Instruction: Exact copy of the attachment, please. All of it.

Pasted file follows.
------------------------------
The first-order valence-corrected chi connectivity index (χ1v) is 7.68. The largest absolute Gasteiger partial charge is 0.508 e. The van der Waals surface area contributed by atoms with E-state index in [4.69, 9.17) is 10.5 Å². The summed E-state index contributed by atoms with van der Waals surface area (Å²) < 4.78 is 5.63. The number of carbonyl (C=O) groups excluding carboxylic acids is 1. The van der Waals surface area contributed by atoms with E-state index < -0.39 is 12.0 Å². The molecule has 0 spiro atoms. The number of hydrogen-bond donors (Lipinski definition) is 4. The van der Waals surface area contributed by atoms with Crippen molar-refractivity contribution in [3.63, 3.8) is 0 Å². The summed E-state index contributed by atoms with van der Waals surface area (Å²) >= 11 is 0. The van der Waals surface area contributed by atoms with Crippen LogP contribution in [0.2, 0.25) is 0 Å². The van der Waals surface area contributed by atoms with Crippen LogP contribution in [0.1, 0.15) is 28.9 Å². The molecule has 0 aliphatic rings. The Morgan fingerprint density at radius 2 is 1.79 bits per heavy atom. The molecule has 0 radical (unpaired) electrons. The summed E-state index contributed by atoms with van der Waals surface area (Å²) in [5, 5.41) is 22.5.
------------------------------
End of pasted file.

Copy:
The first-order valence-corrected chi connectivity index (χ1v) is 7.68. The largest absolute Gasteiger partial charge is 0.508 e. The van der Waals surface area contributed by atoms with E-state index in [4.69, 9.17) is 10.5 Å². The summed E-state index contributed by atoms with van der Waals surface area (Å²) < 4.78 is 5.63. The number of carbonyl (C=O) groups excluding carboxylic acids is 1. The van der Waals surface area contributed by atoms with E-state index < -0.39 is 12.0 Å². The molecule has 0 spiro atoms. The number of hydrogen-bond donors (Lipinski definition) is 4. The van der Waals surface area contributed by atoms with Crippen molar-refractivity contribution in [3.63, 3.8) is 0 Å². The summed E-state index contributed by atoms with van der Waals surface area (Å²) >= 11 is 0. The van der Waals surface area contributed by atoms with Crippen LogP contribution in [0.2, 0.25) is 0 Å². The van der Waals surface area contributed by atoms with Crippen LogP contribution in [0.1, 0.15) is 28.9 Å². The molecule has 0 aliphatic rings. The Morgan fingerprint density at radius 2 is 1.79 bits per heavy atom. The molecule has 0 radical (unpaired) electrons. The summed E-state index contributed by atoms with van der Waals surface area (Å²) in [5, 5.41) is 22.5.